Internet safety and digital citizenship are getting a whole week of special focus at Traverse Mountain Elementary School this week. Students will learn how to stay safe against internet predators and the importance of keeping their parents involved in their online activities.
The week of internet safety kicked off Monday with an assembly by Netsmartz, a project of the Boys & Girls Club of Utah. Netsmartz’s mission is to provide “online safety tools for educators, parents, and kids.” Students gathered in two separate thirty-minute assemblies – grades 3-6 and grades K-2.
Kylie Henrie of Netsmartz presented scenarios of online issues students might run into and discussed healthy ways to navigate those situations. “Being a good digital citizen is about making good choices,” she told the students, beginning the 3-6 grade assembly with a review of the famous “marshmallow experiment” in which children were given a marshmallow and encouraged to wait to eat it in order to get a second marshmallow.
She utilized a slideshow presentation which featured a 10-year-old girl who had just been given her first phone and was navigating some decisions about it. Her friend encourages her to get an app her parents haven’t approved and for which she’s not legally old enough. She makes the wrong choice and ends up regretting it.
Along the way, Henrie paused the story to talk through how to make good decisions, encouraging the students to always get approval for apps and games from their parents. “Secrets ruin trust,” she said, encouraging them to always talk to their parents about their app usage.
Students learned to avoid internet predators by following the rule, “Don’t accept friends you don’t know in real life.” They discussed using privacy settings and never giving away personal information or meeting someone in real life that they only know online.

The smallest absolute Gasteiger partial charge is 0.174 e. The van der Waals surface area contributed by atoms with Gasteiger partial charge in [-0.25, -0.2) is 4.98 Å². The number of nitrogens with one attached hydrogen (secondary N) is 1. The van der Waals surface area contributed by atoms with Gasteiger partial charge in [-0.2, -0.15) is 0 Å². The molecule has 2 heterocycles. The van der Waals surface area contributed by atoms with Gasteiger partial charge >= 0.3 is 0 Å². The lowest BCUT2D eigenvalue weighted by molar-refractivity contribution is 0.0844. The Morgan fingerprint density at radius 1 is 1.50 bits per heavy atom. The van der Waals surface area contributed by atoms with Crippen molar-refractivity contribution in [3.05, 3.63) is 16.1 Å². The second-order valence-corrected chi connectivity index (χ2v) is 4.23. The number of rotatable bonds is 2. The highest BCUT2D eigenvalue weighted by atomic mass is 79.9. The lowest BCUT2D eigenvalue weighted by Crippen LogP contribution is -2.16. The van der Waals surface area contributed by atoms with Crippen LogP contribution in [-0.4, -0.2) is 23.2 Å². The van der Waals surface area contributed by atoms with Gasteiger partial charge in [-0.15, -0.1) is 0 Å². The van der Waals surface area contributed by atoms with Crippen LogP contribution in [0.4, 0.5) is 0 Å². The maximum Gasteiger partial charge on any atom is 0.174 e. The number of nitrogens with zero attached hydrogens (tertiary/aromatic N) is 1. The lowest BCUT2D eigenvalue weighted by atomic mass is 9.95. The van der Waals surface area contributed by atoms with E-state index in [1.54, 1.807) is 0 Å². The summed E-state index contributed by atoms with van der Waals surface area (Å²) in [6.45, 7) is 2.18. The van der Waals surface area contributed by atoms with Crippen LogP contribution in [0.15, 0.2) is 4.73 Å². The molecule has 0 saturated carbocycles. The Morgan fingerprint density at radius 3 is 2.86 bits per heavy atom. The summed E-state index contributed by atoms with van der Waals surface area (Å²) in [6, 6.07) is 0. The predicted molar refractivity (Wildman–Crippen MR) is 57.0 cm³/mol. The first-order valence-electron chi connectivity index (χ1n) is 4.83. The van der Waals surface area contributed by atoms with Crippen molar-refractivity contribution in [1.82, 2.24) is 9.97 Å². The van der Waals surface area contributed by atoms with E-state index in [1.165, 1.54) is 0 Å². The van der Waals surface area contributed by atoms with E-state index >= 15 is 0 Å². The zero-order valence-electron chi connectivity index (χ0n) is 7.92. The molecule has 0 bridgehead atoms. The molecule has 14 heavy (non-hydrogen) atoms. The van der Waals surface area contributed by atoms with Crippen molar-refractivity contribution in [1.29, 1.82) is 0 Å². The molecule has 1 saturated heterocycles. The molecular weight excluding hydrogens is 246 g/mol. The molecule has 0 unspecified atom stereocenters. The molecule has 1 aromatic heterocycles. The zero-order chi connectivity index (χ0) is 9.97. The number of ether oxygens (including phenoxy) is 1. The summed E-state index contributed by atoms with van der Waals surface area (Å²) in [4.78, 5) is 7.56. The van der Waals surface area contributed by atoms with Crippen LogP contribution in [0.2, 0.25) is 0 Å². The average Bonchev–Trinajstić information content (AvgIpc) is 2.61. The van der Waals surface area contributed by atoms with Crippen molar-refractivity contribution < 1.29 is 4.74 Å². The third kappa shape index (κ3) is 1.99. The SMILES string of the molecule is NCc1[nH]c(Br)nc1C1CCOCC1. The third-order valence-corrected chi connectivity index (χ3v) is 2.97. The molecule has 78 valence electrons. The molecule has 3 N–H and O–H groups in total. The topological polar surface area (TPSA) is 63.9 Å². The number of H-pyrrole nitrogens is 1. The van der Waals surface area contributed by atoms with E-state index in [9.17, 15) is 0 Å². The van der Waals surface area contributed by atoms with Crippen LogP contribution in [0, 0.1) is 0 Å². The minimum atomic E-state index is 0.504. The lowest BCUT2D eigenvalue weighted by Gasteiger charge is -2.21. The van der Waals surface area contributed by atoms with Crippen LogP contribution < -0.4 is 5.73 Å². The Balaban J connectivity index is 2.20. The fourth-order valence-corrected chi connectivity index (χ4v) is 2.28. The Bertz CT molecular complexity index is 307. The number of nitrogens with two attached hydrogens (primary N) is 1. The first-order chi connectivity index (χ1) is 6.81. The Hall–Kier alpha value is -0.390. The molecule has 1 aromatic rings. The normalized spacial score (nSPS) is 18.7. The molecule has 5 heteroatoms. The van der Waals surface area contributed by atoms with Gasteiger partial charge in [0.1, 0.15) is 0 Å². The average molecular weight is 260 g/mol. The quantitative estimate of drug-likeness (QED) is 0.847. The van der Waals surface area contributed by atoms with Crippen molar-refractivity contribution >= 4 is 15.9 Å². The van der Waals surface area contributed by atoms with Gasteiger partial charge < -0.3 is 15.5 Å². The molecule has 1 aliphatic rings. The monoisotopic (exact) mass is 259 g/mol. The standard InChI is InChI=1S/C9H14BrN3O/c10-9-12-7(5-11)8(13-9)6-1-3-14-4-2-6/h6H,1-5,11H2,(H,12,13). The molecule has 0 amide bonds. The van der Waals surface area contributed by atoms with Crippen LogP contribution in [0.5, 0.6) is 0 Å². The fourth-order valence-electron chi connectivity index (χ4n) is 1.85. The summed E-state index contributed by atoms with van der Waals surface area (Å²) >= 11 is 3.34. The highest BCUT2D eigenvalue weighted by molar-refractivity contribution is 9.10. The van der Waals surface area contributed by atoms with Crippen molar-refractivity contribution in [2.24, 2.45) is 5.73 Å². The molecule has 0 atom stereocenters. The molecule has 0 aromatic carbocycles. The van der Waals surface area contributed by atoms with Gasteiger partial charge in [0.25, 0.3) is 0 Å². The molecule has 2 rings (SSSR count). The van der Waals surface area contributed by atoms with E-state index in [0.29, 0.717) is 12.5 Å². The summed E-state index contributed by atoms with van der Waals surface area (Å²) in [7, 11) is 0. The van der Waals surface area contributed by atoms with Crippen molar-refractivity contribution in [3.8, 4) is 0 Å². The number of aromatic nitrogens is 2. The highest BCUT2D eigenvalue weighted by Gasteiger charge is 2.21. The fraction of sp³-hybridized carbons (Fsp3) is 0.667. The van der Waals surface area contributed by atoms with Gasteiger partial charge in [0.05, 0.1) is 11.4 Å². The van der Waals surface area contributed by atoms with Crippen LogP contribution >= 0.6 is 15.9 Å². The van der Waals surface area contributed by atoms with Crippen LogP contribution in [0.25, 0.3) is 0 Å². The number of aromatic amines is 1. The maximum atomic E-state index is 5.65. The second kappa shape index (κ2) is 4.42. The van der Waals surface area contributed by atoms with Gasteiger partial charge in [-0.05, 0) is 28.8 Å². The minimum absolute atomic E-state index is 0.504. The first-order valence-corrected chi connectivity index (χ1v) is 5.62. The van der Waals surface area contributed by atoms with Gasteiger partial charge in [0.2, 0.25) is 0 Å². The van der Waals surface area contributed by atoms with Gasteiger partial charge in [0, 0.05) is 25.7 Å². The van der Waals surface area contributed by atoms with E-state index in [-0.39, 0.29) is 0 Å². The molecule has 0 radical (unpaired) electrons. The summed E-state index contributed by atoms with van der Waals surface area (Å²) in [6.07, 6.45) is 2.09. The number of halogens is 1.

There was also a conversation of what constitutes “inappropriate information.” “Embarrassing things about you or other people, hate speech, illegal behavior, pranks and revealing pictures” were all discussed. Students were encouraged to always share such things with “a trusted adult.”
At the conclusion of the assembly for grades 3-6, students were given “The Note Challenge,” a challenge to leave a kind note for someone every day this week.
Henrie introduced students in the K-2 assembly to robot characters Clicky, Nettie and Webster. They taught the children about not giving out personal information or agreeing to download or upgrade an app or game without showing it to their parents.
The younger students were taught four focus points:
1. I will tell my trusted adult when anything online makes me feel sad, scared or confused;
2. I will ask my trusted adult before sharing personal information online;
3. I will not meet face to face with anyone from the Internet;
4. I will always use good netiquette and not be rude or mean online.
They were challenged to share with their parents or guardians everything they could remember about the 4 Rules of Internet Safety.
Henrie has been with Netsmartz for over two years and has given hundreds of presentations in Alpine School District and Canyons School District. She said the program works to stay current with developing trends in technology usage. “This year we’re focusing on how to help them think critically before they make a decision online,” she said.
In the assembly, the students were taught the TIC-TAC-TOE strategy for how to handle the situation when they “see something that doesn’t feel right.” The acronym stands for “Turn it off,” “Talk to a trusted adult,” and “Turn to something active.”
All Utah schools are required by law to provide internet safety training to their students. While the Netsmartz assembly fulfills the requirement, a parent at Traverse Elementary, Shellie VanOrman, wanted to do more to arm the students with information and strategies. She organized the full week of educational activities through White Ribbon Week, an organization dedicated to “build confident and resilient children who make conscious, positive choices in media and technology.”
During the week students will receive short daily lessons about wise use of digital technology. Each day will have a different focus, such as “I will use technology to show kindness and respect” and “I will give priority to real-life relationships.”
VanOrman was motivated by having seen the harmful effects of poor internet choices. She has been organizing White Ribbon Week at Traverse Elementary for five years. This week’s events cost about $800, with the funds raised from the PTA and the School Community Council.